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Carl Pavano: Worth It?

Carl Pavano's Moustache, in all it's glory.

So.  Carl Pavano is on Doug Melvin’s radar.  Pavano had an excellent season in 2010 for the Minnesota Twins, going 17-11 with a 3.75 ERA (111 ERA+), 7 complete games, 2 shutouts and a 1.195 WHIP.  Pretty good, right?  Right.  Now that Philadelphia has landed Cliff Lee, Carl Pavano is the top starting pitcher on the free agent market.  Should the Brewers fork up the cash to sign him?

Also, on a side note, why should we even try this season?  Can you imagine a Halladay-Lee-Oswalt-Hamels starting rotation?  That’s like a freaking all-star team.  Seriously.  Good Luck, rest of the NL.

Anyway, that isn’t the point here.  Carl Pavano, right.  Here is the red flag.  He will be 35 years old at the start of his next contract.  It seems extremely likely that he will be offered a 3 year contract by somebody this offseason, be it the Twins, Nationals, or someone else.  If someone offers him a Ted Lilly-esque contract of 3 years and 33 million dollars or so, it would make him a higher paid pitcher than Randy Wolf, who got 3 years and just under 30 million last season.  Seems like a lot of money to give to a 35 year old, doesn’t it?

Let’s look at some similarly aged pitchers that Melvin has gone after in the free agent market the last few years.  First, there is the absolutely awful contract given to Jeff Suppan, who, by the start of his fourth (and final) year, probably wouldn’t have been able to keep his ERA under 5 in AAA.  Suppan got 4 years and 42 million for his services, and failed miserably to deliver on the biggest contract the Brewers ever gave to a pitcher.  He was mercifully cut early in 2010, in the final year of his contract.  Other “elderly” pitchers the Brewers have given contracts to in recent years:

  • David Riske (3 years, 13 million), LaTroy Hawkins (2 years, 7.5 million), and Doug Davis (1 year, 4.25 million) were all given relatively lucrative contracts – Riske for 3 years and Hawkins for 2 – and none of them were able to stay healthy enough to make any sort of impact.  Riske was especially frusturating, going on and off the DL in his 3 years (accumulating only 66.2 innings) and being more or less ineffective while pitching.  Davis, at age 34 made only 8 starts for the Brewers in his return, and may not have a job next year.  Hawkins still has a year left on his contract, so he could still contribute next year, but he is 38 years old and missed almost all of last season.
  • Eric Gagne (1 year, 10 million) stayed reasonably healthy, but pitched pretty horribly.  Given the closer’s role early in the year in 2008, Gagne blew what seemed like thousands of saves and got hit hard enough to be demoted.  He settled down a bit late in the year as a middle reliever, but the numbers were ultimately bad – 10 saves in 17 chances, and a 5.41 ERA (78 ERA+).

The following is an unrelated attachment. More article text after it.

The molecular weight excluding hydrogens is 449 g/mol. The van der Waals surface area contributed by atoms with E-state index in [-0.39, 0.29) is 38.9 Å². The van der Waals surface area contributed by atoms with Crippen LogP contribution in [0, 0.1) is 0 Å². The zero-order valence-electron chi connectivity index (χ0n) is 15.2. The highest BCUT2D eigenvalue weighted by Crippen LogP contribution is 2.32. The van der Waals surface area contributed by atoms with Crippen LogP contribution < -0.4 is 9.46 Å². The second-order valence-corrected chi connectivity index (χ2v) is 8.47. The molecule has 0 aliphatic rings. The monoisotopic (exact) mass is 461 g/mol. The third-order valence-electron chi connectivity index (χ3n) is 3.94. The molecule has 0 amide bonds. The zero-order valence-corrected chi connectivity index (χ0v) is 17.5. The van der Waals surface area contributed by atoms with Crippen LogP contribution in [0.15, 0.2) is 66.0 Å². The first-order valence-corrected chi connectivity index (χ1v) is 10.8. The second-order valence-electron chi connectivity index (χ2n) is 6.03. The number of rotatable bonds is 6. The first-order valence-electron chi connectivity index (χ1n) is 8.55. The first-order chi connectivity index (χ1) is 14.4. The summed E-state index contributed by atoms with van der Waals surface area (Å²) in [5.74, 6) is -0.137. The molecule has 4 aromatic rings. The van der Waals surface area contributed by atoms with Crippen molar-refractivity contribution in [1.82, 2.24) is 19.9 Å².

• Trevor Hoffman (2 years, 13.5 million total) delivered one absolutely fantastic year, converting 37/41 saves with a 1.83 ERA and making the all-star team.  But when the Brewers picked up his option in 2010 (at the age of 42), he fell off a cliff, starting out with 5 blown saves in 10 chances and 4 losses, with his ERA reaching double digits before John Axford was called up to save the day.  He finished the season reasonably well as a middle relief option, but the damage had been done.
  • Randy Wolf (3 years, 29.75 million) is probably the most comparable case to Pavano, although he is 2 years younger.  Wolf started rather poorly in 2010, but rebounded nicely and finished the season as perhaps the Brewers most reliable starter.  We will have to wait and see before judging this contract.

As you can see, Melvin’s recent free agent pitching acquisition success rate isn’t so good.  This to me is reason alone to keep away from Pavano.  Also, consider this.  Pavano had a great year in 2004, going 18-8 with a 3.00 ERA and finishing 6th in Cy Young Award voting for the Florida Marlins.  This was a contract year, and it earned him a four year, 40 million dollar contract from the New York Yankees.  Pavano had trouble staying on the field and performed miserably under the spotlight of NYC and the pressure of a big contract.  He was unable to post a positive WAR in 4 years with the Yankees.  Last year, Pavano made 7 million dollars with the Minnesota Twins, but no one really had any real expectations for him.  If Pavano signs another reasonably large contract and is expected to contribute, he could crack again under pressure, just like he did under similar circumstances in New York.  I say it isn’t worth the risk.  Maybe a one year deal with an option, but I don’t think that any multi-year guaranteed contract is a good idea.  I would rather throw Chris Capuano out there.


One Response

  1. I’m going to agree with your overall decision. While it is entirely possible that the moustache will throw another tremendous season, I don’t see the risk worth it. This isn’t a year to risk getting burned again. The fan revolt from a Pavano crash and burn would be far less than the revolt from a could of been great season. Let’s save some of that money for a Weeks extension because I want that man to sucess as a Brewer. Get Cappy or Narvesen in there with a cheaper free agent and hope that Rodgers or Jeffries develops into a big league started toward the middle to end of the season. Also, I want to see Pavano remain a Twin.

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